The hybridization of Mohsin Hamid

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First aired on Q (24/04/13)

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The isolated immigrant story is popping back into popular discourse following police identification of two ethnic Chechens living in America as primary suspects in last week's Boston Marathon bombings.

Author Mohsin Hamid, whose novel The Reluctant Fundamentalist was recently turned into a Hollywood movie starring Canadian Kiefer Sutherland and Kate Hudson, stopped by CBC's Q. He spoke with host Jian Ghomeshi about the immigrant experience and extremism.

"There isn't any one single immigrant narrative," said Hamid, who was born in Pakistan, attended Ivy League colleges in the States and lived in the U.K. before moving back to Pakistan.

However, the experience is rarely benign, he says.

For many people, the sense of giving up something when taking on a new citizenship is troubling, he said. Add to that a personal crisis, a political context, and perhaps a mental illness, and someone could become capable of doing terror.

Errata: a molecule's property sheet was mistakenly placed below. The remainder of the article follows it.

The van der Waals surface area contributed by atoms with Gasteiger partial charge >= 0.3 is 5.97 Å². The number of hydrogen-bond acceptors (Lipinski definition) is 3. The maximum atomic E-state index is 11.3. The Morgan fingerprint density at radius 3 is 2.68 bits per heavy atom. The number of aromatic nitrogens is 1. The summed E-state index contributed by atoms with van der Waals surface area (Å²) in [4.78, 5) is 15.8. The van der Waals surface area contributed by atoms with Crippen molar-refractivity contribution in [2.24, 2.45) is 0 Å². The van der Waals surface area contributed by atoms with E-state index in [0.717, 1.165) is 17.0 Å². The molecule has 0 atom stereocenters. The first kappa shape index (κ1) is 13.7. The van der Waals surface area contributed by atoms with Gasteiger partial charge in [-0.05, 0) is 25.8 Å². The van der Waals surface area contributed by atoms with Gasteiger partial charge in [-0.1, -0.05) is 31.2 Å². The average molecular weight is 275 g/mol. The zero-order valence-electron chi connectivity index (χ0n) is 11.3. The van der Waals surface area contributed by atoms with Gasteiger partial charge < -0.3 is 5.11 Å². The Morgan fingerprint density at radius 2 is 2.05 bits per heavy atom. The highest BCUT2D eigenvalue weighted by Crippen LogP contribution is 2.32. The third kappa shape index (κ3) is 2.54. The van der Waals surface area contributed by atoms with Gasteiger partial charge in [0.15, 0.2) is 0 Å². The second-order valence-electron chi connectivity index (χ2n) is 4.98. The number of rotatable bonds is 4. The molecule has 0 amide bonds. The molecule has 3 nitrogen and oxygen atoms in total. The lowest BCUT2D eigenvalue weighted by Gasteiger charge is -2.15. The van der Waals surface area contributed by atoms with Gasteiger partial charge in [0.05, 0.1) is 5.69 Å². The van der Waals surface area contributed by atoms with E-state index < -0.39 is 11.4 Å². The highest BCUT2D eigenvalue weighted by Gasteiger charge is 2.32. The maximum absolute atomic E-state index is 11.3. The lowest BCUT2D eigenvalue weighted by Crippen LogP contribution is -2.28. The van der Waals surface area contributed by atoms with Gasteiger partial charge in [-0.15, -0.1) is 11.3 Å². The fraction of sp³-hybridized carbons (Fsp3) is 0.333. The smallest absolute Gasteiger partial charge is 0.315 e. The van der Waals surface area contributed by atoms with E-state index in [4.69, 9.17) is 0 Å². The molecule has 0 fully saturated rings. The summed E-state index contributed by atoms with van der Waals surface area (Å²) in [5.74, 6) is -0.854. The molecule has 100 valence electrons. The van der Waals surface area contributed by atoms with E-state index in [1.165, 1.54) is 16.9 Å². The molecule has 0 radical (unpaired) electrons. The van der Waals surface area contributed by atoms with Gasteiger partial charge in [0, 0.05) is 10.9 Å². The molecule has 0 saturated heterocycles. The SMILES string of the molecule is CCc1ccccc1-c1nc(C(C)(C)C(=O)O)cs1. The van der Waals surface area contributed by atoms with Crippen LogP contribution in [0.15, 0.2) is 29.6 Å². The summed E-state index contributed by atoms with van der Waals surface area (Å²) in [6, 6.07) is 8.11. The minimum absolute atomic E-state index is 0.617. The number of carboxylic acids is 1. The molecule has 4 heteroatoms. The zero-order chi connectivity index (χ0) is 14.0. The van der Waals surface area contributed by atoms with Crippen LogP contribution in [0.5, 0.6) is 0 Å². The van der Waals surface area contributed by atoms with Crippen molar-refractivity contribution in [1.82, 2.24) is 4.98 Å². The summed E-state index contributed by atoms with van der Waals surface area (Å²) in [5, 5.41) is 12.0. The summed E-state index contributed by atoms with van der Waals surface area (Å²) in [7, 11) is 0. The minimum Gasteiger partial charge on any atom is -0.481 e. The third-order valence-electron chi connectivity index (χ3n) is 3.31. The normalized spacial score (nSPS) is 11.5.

In Hamid's Booker Prize-nominated novel, the main character Changez is a Pakistani-American who becomes successful in the U.S., but finds himself increasingly alienated following the September 11 attacks.

It is unclear if Changez becomes an extremist, though his increasing isolation leads him back to his native Pakistan.

Hamid discussed what he called becoming "contaminated" with another culture and the problems that can pose when our society makes it hard to live as a hybridized person.

"As one becomes more and more American, it can be strange to look in the mirror," he said. "And that can cause a crisis in people sometimes."

Hamid says that, unlike his protagonist, he learned to live as a "mixed bag of all kinds of stuff." He said he understands that he "can never be just American or just Pakistani or just Muslim or just Western." He embraces these multiple identities.

It's dangerous to live in a world where, like Changez, "hybridized people feel they can't exist."

Hamid wants to change that. He hopes the world will learn to accept people who have been "contaminated" because it means we are broadening as a society.

"I hope the path of less resistance will win out in human history."



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